ACLU Of Kentucky Aims To Reduce Race-Based Inequality With 2020 Policy Priorities

Dec 16, 2019

Credit Kentucky LRC

Racial disparities are the common thread among the issues the ACLU of Kentucky plans to focus on addressing in the 2020 legislative session.

The three priority areas are probation and parole reforms, learning more about the demographics of Kentucky’s incarcerated juveniles, and implementing changes that will help more women of color survive pregnancy and the postpartum period. In each of those categories, statistics show African Americans suffer more negative impacts than whites.

Kate Miller, who heads up advocacy at ACLU-KY, said her organization could do better at focusing on race in this context.

“I don’t think that we’ve always done the best job of prioritizing the disparate racial impact of bills we’ve been advocating for, and so fortunately we’re in a better space now,” she said.

The nonprofit plans to support legislation that would address its priority issues. The General Assembly will begin its next session in January.

The Issues

Keturah Herron, the juvenile justice field organizer for ACLU-KY, will work on a bill to collect data on Kentucky’s incarcerated kids. In the adult justice system, there is data available on demographics, offenses and how many people are on parole or probation, Miller said. That isn’t true for the juvenile system.

“There’s obviously a relationship between our adult justice system and our juvenile justice system,” she said. “While we’ve had some success in reducing the number of kids who are in juvenile detention facilities, where we have not been successful is in reducing the racial disparity, which has grown even more pronounced.”

Miller said reforms to the juvenile justice system that passed in 2014 are working better for white kids, which means that black kids in detention are significantly over-represented compared to the population.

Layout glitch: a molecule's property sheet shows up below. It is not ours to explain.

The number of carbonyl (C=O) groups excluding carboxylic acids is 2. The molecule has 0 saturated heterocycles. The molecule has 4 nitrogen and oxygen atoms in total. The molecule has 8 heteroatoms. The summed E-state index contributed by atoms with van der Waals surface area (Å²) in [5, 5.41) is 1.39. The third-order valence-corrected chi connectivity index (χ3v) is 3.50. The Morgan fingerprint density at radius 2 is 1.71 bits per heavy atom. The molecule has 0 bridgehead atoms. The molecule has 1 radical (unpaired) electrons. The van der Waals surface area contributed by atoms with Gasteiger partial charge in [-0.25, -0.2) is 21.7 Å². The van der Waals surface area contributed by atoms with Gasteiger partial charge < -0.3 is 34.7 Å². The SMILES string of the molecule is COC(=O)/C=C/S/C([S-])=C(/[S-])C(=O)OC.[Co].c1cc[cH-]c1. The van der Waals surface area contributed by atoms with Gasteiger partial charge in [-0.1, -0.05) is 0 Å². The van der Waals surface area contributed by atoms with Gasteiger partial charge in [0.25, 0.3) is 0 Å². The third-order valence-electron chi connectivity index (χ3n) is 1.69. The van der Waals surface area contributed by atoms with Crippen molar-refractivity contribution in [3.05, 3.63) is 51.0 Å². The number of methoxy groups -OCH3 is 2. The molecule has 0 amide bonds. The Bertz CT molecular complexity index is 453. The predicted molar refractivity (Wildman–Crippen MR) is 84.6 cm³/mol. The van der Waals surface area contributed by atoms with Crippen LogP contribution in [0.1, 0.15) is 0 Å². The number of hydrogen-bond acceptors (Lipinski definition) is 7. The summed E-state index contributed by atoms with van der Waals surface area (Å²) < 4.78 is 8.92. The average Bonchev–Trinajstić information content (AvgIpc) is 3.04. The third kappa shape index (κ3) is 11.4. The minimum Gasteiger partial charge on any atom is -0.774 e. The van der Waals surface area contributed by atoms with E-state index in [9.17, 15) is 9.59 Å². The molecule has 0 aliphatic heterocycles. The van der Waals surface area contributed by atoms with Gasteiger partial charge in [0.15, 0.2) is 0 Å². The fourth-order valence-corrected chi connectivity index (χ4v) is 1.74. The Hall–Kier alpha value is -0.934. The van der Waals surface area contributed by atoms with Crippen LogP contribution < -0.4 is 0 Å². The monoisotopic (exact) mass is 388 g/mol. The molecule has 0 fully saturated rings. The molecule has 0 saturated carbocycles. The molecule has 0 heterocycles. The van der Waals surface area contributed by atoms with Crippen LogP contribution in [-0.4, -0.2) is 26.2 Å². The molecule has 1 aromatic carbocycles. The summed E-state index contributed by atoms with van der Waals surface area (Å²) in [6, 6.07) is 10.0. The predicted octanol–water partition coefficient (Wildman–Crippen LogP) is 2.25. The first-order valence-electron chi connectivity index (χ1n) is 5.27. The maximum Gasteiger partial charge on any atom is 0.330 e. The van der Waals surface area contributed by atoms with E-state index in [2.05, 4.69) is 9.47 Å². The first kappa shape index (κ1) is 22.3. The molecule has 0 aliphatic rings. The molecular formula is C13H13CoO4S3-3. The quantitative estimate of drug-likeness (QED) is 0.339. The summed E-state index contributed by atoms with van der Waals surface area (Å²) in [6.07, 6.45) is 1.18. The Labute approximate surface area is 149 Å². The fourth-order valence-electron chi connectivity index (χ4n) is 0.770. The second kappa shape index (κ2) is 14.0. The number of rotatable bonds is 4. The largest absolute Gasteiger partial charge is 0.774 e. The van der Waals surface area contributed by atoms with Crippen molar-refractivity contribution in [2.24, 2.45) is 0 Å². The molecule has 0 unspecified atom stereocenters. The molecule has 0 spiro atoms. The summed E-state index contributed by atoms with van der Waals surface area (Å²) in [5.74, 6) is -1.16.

She said the ACLU is also aiming to cut down how many formerly incarcerated Kentuckians return to jail or prison by changing the probation system.

One potential solution is to let those on probation earn “compliance credits,” which people on parole can use to deduct time from their sentences. That can include earning a GED or completing a drug treatment program.

Just like incarceration, Miller said African Americans are more likely to be over-represented in probation and parole than whites. In 2016, African Americans made up 13 percent of the U.S. adult population and 30 percent of those on probation or parole, according to a report by the Pew Charitable Trusts.

Racial disparities extend to survival rates of pregnant women as well, with black women being much more likely than white women to die from conditions related to pregnancy. The Centers for Disease Control and Prevention and the American College of Obstetricians and Gynecologists recommend addressing and identifying implicit bias in healthcare to improve outcomes.

Miller said the organization is working on a bill to increase training for medical professionals. The ACLU also supports expanding Medicaid to cover doula services, which Miller said could help reduce maternal mortality rates.

“We’re, of course, focused on reducing maternal mortality for everybody but we also want to [prioritize] reducing the racial disparities that we’ve seen in the system,” she said.

Next year, the ACLU-KY will continue to push for a number of issues it has historically supported, including LGBTQ rights through a statewide anti-discrimination bill and reproductive rights through a number of active legal cases.

The group also anticipates pushing against policies such as expanding voter ID requirements and purging voter rolls, which new Secretary of State Michael Adams plans to pursue. That is another issue that disparately affects African Americans.